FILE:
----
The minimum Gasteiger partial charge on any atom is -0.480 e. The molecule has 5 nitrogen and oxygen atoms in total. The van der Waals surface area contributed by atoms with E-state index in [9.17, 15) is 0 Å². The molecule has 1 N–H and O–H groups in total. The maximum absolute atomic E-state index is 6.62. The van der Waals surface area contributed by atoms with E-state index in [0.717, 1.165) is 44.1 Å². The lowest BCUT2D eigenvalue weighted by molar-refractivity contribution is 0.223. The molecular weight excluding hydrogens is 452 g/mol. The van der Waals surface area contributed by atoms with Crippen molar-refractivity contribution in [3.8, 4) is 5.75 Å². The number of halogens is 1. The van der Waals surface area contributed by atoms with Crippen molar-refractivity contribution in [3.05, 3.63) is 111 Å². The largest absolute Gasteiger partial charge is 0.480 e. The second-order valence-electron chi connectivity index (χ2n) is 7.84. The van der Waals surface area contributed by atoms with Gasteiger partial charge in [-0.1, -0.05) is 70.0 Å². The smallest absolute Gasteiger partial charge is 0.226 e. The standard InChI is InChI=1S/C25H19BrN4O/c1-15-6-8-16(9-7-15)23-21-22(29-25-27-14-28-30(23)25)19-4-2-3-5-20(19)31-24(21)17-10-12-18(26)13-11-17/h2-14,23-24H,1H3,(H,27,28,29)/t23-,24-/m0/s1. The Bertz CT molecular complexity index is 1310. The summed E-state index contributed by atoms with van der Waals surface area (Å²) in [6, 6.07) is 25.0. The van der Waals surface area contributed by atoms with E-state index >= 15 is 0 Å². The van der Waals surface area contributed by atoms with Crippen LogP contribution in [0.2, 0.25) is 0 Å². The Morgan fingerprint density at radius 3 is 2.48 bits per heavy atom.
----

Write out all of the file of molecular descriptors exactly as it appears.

The minimum Gasteiger partial charge on any atom is -0.480 e. The molecule has 5 nitrogen and oxygen atoms in total. The van der Waals surface area contributed by atoms with E-state index in [9.17, 15) is 0 Å². The molecule has 1 N–H and O–H groups in total. The maximum absolute atomic E-state index is 6.62. The van der Waals surface area contributed by atoms with E-state index in [0.717, 1.165) is 44.1 Å². The lowest BCUT2D eigenvalue weighted by molar-refractivity contribution is 0.223. The molecular weight excluding hydrogens is 452 g/mol. The van der Waals surface area contributed by atoms with Crippen molar-refractivity contribution in [3.8, 4) is 5.75 Å². The number of halogens is 1. The van der Waals surface area contributed by atoms with Crippen molar-refractivity contribution in [3.05, 3.63) is 111 Å². The largest absolute Gasteiger partial charge is 0.480 e. The second-order valence-electron chi connectivity index (χ2n) is 7.84. The van der Waals surface area contributed by atoms with Gasteiger partial charge in [-0.1, -0.05) is 70.0 Å². The smallest absolute Gasteiger partial charge is 0.226 e. The standard InChI is InChI=1S/C25H19BrN4O/c1-15-6-8-16(9-7-15)23-21-22(29-25-27-14-28-30(23)25)19-4-2-3-5-20(19)31-24(21)17-10-12-18(26)13-11-17/h2-14,23-24H,1H3,(H,27,28,29)/t23-,24-/m0/s1. The Bertz CT molecular complexity index is 1310. The summed E-state index contributed by atoms with van der Waals surface area (Å²) in [6, 6.07) is 25.0. The van der Waals surface area contributed by atoms with E-state index >= 15 is 0 Å². The van der Waals surface area contributed by atoms with Crippen LogP contribution in [0.2, 0.25) is 0 Å². The Morgan fingerprint density at radius 3 is 2.48 bits per heavy atom.